Monday, February 8, 2016

[PaleoIchthyology • 2016] The First Articulated Specimen of the Cretaceous Mackerel Shark Haimirichia amonensis gen. nov. (Haimirichiidae fam. nov.) reveals A Novel Ecomorphological Adaptation within the Lamniformes (Elasmobranchii)

Haimirichia amonensis
Vullo, Guinot & Barbe, 2016

Figure 1.
General view of the articulated specimen (UM AGT 1) of Haimirichia amonensis from Agoult, Morocco.
  A, ventral part in dorsal view (slab UM AGT 1a) and interpretative line drawing; B, dorsal part in ventral view (counterslab UM AGT 1b) and interpretative line drawing.
Scale bar = 10 cm.  DOI:  10.1080/14772019.2015.1137983  


The first shark from the early Late Cretaceous Konservat Lagerstätte of Agoult (south-eastern Morocco) is described. The specimen consists of the anterior part of an articulated skeleton including the cephalic and branchial regions, anterior vertebrae and one pectoral fin. The well-preserved dentition of this specimen indicates that it corresponds to the fossil lamniform originally described as Odontaspis amonensis Cappetta & Case, 1975, a purported odontaspidid species of unclear affinities. The new material provides crucial anatomical data for this taxon, such as head shape, cranial structure, tooth formula, organization of the ampullary system and type of vertebra. Based on these features, this short-snouted, broad-headed shark is confirmed as a member of Lamniformes but is clearly not assignable to any of the known living and fossil genera, and is thus described as Haimirichia amonensis gen. nov. Moreover, this unique set of features, including several autapomorphies, differs sufficiently from those of odontaspidids and other lamniform families (both living and extinct) that it requires the erection of the family Haimirichiidae fam. nov. The articulated specimen of H. amonensis reveals a novel ecomorphological specialization within the Lamniformes, adding to the high disparity observed within this order. During the Cenomanian, H. amonensis was a common, widely distributed species that likely had a lifestyle similar to that of some living medium-sized coastal pelagic carcharhiniform sharks with a comparable overall morphology, such as the whitetip reef shark Triaenodon obesus.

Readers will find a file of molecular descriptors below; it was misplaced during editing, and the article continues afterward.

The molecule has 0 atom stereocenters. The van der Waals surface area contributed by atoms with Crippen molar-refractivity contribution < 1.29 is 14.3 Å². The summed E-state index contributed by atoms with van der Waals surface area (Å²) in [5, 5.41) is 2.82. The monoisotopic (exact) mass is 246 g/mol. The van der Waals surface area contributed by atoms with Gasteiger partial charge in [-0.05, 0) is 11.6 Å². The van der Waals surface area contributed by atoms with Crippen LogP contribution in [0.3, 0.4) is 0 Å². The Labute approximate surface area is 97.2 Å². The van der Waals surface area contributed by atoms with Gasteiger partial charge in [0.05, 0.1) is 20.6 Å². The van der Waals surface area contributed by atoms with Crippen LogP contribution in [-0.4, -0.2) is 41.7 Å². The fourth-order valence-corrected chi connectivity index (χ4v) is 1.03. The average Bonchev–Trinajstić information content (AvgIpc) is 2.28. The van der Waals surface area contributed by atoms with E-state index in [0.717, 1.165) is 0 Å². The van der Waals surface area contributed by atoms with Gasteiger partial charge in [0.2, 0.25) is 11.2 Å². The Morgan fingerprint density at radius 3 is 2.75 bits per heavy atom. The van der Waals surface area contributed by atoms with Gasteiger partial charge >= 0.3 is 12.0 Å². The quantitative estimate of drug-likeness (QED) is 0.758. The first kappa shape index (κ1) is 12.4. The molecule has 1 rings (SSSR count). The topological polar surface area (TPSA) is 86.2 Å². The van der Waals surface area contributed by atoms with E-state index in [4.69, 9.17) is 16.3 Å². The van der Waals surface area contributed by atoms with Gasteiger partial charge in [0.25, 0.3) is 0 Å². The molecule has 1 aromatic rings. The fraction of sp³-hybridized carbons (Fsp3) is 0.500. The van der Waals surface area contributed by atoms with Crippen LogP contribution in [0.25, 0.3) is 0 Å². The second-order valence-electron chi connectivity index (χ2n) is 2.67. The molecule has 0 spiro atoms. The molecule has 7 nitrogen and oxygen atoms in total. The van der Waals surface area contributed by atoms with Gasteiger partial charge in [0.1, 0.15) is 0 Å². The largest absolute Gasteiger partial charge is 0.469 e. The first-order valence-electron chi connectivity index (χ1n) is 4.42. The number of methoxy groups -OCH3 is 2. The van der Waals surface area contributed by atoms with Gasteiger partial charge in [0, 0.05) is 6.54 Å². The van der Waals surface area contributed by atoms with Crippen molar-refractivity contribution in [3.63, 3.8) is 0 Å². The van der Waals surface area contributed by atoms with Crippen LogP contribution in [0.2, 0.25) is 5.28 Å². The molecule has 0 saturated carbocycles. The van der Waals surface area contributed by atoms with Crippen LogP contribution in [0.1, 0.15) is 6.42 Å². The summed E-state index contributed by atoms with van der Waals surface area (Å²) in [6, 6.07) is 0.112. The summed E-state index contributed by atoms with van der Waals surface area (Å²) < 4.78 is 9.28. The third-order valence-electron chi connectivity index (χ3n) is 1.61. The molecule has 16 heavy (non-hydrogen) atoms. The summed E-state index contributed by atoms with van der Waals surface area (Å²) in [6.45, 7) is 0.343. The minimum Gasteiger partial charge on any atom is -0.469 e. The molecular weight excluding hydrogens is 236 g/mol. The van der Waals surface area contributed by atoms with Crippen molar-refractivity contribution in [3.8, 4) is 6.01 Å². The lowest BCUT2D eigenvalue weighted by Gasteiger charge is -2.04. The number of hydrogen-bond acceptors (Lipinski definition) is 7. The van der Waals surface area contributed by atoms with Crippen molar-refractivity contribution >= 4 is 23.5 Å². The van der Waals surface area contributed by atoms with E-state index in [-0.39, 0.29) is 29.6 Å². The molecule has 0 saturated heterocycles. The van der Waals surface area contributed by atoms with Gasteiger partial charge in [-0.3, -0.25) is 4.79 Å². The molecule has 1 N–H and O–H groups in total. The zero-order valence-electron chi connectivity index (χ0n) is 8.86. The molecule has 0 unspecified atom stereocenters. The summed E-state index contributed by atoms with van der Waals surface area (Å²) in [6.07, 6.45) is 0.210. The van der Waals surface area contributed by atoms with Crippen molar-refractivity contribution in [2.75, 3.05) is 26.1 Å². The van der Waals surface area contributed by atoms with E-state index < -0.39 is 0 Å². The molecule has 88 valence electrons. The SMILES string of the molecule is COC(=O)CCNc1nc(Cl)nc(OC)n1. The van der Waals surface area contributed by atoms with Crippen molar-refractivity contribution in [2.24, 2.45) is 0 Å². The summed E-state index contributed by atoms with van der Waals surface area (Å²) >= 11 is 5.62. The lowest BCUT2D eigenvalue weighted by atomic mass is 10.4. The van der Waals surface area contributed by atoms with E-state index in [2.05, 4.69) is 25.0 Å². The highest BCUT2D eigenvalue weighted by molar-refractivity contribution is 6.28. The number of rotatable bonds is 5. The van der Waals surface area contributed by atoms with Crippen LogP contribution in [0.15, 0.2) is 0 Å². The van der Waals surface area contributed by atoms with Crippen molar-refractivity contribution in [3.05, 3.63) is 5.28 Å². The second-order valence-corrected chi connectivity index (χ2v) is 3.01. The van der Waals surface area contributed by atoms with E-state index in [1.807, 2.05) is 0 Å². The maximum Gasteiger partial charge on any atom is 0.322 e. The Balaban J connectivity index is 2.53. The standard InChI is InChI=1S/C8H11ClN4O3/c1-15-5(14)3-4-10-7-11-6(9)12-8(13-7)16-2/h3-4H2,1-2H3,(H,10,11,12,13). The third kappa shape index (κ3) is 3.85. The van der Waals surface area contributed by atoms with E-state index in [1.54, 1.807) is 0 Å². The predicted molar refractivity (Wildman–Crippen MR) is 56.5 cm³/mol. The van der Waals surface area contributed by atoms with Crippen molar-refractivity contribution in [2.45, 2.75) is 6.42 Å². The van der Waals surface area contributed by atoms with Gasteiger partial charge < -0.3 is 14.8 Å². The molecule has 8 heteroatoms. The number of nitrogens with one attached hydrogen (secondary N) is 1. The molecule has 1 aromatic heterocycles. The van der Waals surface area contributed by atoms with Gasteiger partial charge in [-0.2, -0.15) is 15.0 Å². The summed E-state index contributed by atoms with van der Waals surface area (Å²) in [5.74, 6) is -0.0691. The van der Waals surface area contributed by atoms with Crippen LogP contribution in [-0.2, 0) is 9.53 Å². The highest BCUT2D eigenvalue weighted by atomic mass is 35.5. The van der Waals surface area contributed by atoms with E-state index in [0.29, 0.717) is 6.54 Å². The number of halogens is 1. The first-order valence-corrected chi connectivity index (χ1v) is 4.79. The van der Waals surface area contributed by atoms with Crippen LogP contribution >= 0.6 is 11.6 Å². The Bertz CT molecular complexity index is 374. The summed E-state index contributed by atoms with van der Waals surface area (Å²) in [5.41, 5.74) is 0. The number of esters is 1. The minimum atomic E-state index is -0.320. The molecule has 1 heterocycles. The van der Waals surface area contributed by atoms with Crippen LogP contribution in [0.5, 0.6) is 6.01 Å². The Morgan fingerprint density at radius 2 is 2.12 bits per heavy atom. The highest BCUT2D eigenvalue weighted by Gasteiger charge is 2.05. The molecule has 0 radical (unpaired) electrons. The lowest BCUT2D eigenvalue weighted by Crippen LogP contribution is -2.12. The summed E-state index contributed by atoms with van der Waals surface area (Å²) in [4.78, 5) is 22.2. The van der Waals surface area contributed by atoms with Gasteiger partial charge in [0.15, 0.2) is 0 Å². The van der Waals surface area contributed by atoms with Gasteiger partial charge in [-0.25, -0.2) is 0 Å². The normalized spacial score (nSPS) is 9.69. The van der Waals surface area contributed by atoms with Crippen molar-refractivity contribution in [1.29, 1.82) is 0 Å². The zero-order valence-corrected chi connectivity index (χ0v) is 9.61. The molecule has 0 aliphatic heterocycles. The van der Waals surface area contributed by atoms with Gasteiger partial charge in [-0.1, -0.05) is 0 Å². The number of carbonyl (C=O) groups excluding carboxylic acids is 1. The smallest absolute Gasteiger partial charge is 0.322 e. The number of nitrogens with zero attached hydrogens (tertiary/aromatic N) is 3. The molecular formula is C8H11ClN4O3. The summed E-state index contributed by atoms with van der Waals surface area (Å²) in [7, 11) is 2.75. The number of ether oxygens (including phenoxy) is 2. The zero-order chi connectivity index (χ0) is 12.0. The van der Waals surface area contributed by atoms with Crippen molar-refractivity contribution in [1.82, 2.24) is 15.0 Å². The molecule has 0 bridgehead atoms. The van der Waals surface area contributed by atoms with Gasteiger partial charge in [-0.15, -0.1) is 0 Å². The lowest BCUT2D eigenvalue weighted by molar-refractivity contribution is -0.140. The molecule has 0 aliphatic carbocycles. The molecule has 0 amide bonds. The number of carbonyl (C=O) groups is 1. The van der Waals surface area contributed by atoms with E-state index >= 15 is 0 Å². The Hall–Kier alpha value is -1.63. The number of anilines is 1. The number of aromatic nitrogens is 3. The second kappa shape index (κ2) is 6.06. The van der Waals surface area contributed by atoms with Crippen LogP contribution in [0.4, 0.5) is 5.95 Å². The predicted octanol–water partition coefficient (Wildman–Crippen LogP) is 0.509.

Keywords: lamniform sharks, Haimirichiidae fam. nov., Haimirichia gen. nov., ecomorphology, Upper Cretaceous, Morocco

The lamniform shark Haimirichia amonensis was previously known only from isolated teeth and was thought tobelong to the lamniform family Odontaspididae (sandtiger sharks). By revealing unique morphological features, anatomical study of the new, articulated specimen of H. amonensis demonstrates that this species is not an odontaspididmember and must be assigned to a new genus andfamily within the order Lamniformes. The shape and positionof the orbital processes and the specialized type of dermal denticle directly associated with the electrosensory ampullary system are two of the peculiar, autapomorphic features of Haimirichia.

The new articulated specimen shows that H. amonensis was one of the major components of the mid-Cretaceous morphological and ecological lamniform diversification. Haimirichia represents a novel, unique ecomorphotype within lamniforms, and reaffirms the high disparity observed within this order through Late Cretaceous and Cenozoic time (Cappetta 2012, p. 33). The morphological features and occurrences of H. amonensis suggest that this tropical-subtropical shark had life habits and a feeding behaviour similar, at least in part, to those of some extant carcharhiniforms such as Triaenodon obesus and Sphyrna tiburo. As with the extinct anacoracid Squalicorax and the extant carcharhinids Carcharhinus and Galeocerdo (Cappetta 2012, pp. 33, 246), this is another case of parallel evolution between a Cretaceous lamniform taxon and Cenozoic and/or living carcharhiniforms.

 Romain Vullo, Guillaume Guinot and Gérard Barbe. 2016.The First Articulated Specimen of the Cretaceous Mackerel Shark Haimirichia amonensis gen. nov. (Haimirichiidae fam. nov.) reveals A Novel Ecomorphological Adaptation within the Lamniformes (Elasmobranchii). Journal of Systematic Palaeontology .  DOI:  10.1080/14772019.2015.1137983